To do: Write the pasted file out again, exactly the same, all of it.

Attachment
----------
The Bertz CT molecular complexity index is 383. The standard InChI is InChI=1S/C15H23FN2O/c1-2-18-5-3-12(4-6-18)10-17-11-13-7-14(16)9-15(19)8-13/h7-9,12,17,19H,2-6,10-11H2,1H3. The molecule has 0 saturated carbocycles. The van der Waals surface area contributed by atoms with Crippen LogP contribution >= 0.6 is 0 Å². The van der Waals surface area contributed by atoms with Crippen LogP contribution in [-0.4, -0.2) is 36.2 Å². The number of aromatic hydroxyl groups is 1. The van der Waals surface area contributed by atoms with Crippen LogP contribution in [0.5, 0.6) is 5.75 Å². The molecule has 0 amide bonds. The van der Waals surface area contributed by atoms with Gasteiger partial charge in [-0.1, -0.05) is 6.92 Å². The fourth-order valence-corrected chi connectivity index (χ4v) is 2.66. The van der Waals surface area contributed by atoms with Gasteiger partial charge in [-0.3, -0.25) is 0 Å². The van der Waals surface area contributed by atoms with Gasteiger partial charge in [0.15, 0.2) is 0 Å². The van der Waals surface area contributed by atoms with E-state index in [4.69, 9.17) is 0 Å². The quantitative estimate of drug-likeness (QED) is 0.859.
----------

The Bertz CT molecular complexity index is 383. The standard InChI is InChI=1S/C15H23FN2O/c1-2-18-5-3-12(4-6-18)10-17-11-13-7-14(16)9-15(19)8-13/h7-9,12,17,19H,2-6,10-11H2,1H3. The molecule has 0 saturated carbocycles. The van der Waals surface area contributed by atoms with Crippen LogP contribution >= 0.6 is 0 Å². The van der Waals surface area contributed by atoms with Crippen LogP contribution in [-0.4, -0.2) is 36.2 Å². The number of aromatic hydroxyl groups is 1. The van der Waals surface area contributed by atoms with Crippen LogP contribution in [0.5, 0.6) is 5.75 Å². The molecule has 0 amide bonds. The van der Waals surface area contributed by atoms with Gasteiger partial charge in [-0.1, -0.05) is 6.92 Å². The fourth-order valence-corrected chi connectivity index (χ4v) is 2.66. The van der Waals surface area contributed by atoms with Gasteiger partial charge in [-0.3, -0.25) is 0 Å². The van der Waals surface area contributed by atoms with Gasteiger partial charge in [0.15, 0.2) is 0 Å². The van der Waals surface area contributed by atoms with E-state index in [4.69, 9.17) is 0 Å². The quantitative estimate of drug-likeness (QED) is 0.859.